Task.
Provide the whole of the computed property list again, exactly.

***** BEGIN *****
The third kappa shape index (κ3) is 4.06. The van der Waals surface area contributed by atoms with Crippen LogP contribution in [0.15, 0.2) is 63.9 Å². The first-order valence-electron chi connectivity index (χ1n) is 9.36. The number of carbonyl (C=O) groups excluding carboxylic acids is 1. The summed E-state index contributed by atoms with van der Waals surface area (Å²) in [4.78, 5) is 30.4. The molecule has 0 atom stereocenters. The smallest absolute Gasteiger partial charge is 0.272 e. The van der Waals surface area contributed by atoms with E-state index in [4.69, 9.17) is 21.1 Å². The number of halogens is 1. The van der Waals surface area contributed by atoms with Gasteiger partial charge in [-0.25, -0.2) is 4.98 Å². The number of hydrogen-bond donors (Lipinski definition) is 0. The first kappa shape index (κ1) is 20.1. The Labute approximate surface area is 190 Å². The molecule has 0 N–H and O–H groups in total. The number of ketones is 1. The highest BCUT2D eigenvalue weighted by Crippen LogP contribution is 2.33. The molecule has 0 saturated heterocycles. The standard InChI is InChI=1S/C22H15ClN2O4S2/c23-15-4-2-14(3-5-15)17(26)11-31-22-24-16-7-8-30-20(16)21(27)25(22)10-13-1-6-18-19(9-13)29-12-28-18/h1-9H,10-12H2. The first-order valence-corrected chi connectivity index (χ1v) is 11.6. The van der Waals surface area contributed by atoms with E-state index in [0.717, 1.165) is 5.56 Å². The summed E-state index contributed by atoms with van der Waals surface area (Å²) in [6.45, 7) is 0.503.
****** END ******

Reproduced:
The third kappa shape index (κ3) is 4.06. The van der Waals surface area contributed by atoms with Crippen LogP contribution in [0.15, 0.2) is 63.9 Å². The first-order valence-electron chi connectivity index (χ1n) is 9.36. The number of carbonyl (C=O) groups excluding carboxylic acids is 1. The summed E-state index contributed by atoms with van der Waals surface area (Å²) in [4.78, 5) is 30.4. The molecule has 0 atom stereocenters. The smallest absolute Gasteiger partial charge is 0.272 e. The van der Waals surface area contributed by atoms with E-state index in [4.69, 9.17) is 21.1 Å². The number of halogens is 1. The van der Waals surface area contributed by atoms with Gasteiger partial charge in [-0.25, -0.2) is 4.98 Å². The number of hydrogen-bond donors (Lipinski definition) is 0. The first kappa shape index (κ1) is 20.1. The Labute approximate surface area is 190 Å². The molecule has 0 N–H and O–H groups in total. The number of ketones is 1. The highest BCUT2D eigenvalue weighted by Crippen LogP contribution is 2.33. The molecule has 0 saturated heterocycles. The standard InChI is InChI=1S/C22H15ClN2O4S2/c23-15-4-2-14(3-5-15)17(26)11-31-22-24-16-7-8-30-20(16)21(27)25(22)10-13-1-6-18-19(9-13)29-12-28-18/h1-9H,10-12H2. The first-order valence-corrected chi connectivity index (χ1v) is 11.6. The van der Waals surface area contributed by atoms with E-state index in [0.717, 1.165) is 5.56 Å². The summed E-state index contributed by atoms with van der Waals surface area (Å²) in [6.45, 7) is 0.503.